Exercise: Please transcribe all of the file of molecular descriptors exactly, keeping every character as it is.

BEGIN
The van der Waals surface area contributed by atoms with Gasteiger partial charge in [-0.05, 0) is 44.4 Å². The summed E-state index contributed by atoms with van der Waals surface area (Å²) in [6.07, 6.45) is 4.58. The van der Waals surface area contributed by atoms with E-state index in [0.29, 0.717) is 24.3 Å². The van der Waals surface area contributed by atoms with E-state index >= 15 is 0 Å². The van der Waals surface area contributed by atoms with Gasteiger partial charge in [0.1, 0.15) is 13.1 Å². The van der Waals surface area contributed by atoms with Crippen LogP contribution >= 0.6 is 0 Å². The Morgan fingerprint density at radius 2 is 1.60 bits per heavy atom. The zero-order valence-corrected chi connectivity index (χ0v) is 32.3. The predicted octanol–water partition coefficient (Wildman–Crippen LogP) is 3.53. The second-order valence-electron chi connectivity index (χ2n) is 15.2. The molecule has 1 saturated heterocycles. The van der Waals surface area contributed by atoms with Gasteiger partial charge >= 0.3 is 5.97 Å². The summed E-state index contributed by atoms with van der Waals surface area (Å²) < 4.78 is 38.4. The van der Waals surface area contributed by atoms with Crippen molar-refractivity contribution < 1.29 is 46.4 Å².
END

The van der Waals surface area contributed by atoms with Gasteiger partial charge in [-0.05, 0) is 44.4 Å². The summed E-state index contributed by atoms with van der Waals surface area (Å²) in [6.07, 6.45) is 4.58. The van der Waals surface area contributed by atoms with E-state index in [0.29, 0.717) is 24.3 Å². The van der Waals surface area contributed by atoms with E-state index >= 15 is 0 Å². The van der Waals surface area contributed by atoms with Gasteiger partial charge in [0.1, 0.15) is 13.1 Å². The van der Waals surface area contributed by atoms with Crippen LogP contribution >= 0.6 is 0 Å². The Morgan fingerprint density at radius 2 is 1.60 bits per heavy atom. The zero-order valence-corrected chi connectivity index (χ0v) is 32.3. The predicted octanol–water partition coefficient (Wildman–Crippen LogP) is 3.53. The second-order valence-electron chi connectivity index (χ2n) is 15.2. The molecule has 1 saturated heterocycles. The van der Waals surface area contributed by atoms with Gasteiger partial charge >= 0.3 is 5.97 Å². The summed E-state index contributed by atoms with van der Waals surface area (Å²) < 4.78 is 38.4. The van der Waals surface area contributed by atoms with Crippen molar-refractivity contribution < 1.29 is 46.4 Å².